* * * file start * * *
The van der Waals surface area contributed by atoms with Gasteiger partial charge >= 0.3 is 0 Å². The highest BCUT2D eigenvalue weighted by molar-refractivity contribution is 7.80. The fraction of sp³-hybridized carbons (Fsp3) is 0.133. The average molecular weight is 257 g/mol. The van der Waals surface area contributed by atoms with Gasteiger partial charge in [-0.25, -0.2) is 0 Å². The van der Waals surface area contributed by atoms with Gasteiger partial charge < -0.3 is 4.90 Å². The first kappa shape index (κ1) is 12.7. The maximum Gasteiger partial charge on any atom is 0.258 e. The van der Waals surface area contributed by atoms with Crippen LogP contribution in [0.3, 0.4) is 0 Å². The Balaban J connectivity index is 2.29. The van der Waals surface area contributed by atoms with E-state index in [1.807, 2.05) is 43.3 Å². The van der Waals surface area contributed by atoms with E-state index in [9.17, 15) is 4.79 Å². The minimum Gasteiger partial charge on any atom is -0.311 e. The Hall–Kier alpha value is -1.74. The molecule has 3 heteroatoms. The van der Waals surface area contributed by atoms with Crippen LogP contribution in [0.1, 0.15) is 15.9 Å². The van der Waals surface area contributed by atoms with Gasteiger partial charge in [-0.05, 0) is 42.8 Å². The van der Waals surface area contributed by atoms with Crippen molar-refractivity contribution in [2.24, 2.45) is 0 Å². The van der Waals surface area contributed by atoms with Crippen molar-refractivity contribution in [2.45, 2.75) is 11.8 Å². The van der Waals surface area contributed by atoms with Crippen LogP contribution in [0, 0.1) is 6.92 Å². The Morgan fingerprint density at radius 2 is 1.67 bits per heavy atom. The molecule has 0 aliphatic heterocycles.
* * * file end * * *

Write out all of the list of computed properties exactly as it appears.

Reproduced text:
The van der Waals surface area contributed by atoms with Gasteiger partial charge >= 0.3 is 0 Å². The highest BCUT2D eigenvalue weighted by molar-refractivity contribution is 7.80. The fraction of sp³-hybridized carbons (Fsp3) is 0.133. The average molecular weight is 257 g/mol. The van der Waals surface area contributed by atoms with Gasteiger partial charge in [-0.25, -0.2) is 0 Å². The van der Waals surface area contributed by atoms with Gasteiger partial charge < -0.3 is 4.90 Å². The first kappa shape index (κ1) is 12.7. The maximum Gasteiger partial charge on any atom is 0.258 e. The van der Waals surface area contributed by atoms with Crippen LogP contribution in [0.3, 0.4) is 0 Å². The Balaban J connectivity index is 2.29. The van der Waals surface area contributed by atoms with E-state index in [1.807, 2.05) is 43.3 Å². The van der Waals surface area contributed by atoms with E-state index in [9.17, 15) is 4.79 Å². The minimum Gasteiger partial charge on any atom is -0.311 e. The Hall–Kier alpha value is -1.74. The molecule has 3 heteroatoms. The van der Waals surface area contributed by atoms with Crippen LogP contribution in [0.1, 0.15) is 15.9 Å². The van der Waals surface area contributed by atoms with Gasteiger partial charge in [-0.05, 0) is 42.8 Å². The van der Waals surface area contributed by atoms with Crippen molar-refractivity contribution in [2.24, 2.45) is 0 Å². The van der Waals surface area contributed by atoms with Crippen molar-refractivity contribution in [2.45, 2.75) is 11.8 Å². The van der Waals surface area contributed by atoms with Crippen LogP contribution in [0, 0.1) is 6.92 Å². The Morgan fingerprint density at radius 2 is 1.67 bits per heavy atom. The molecule has 0 aliphatic heterocycles.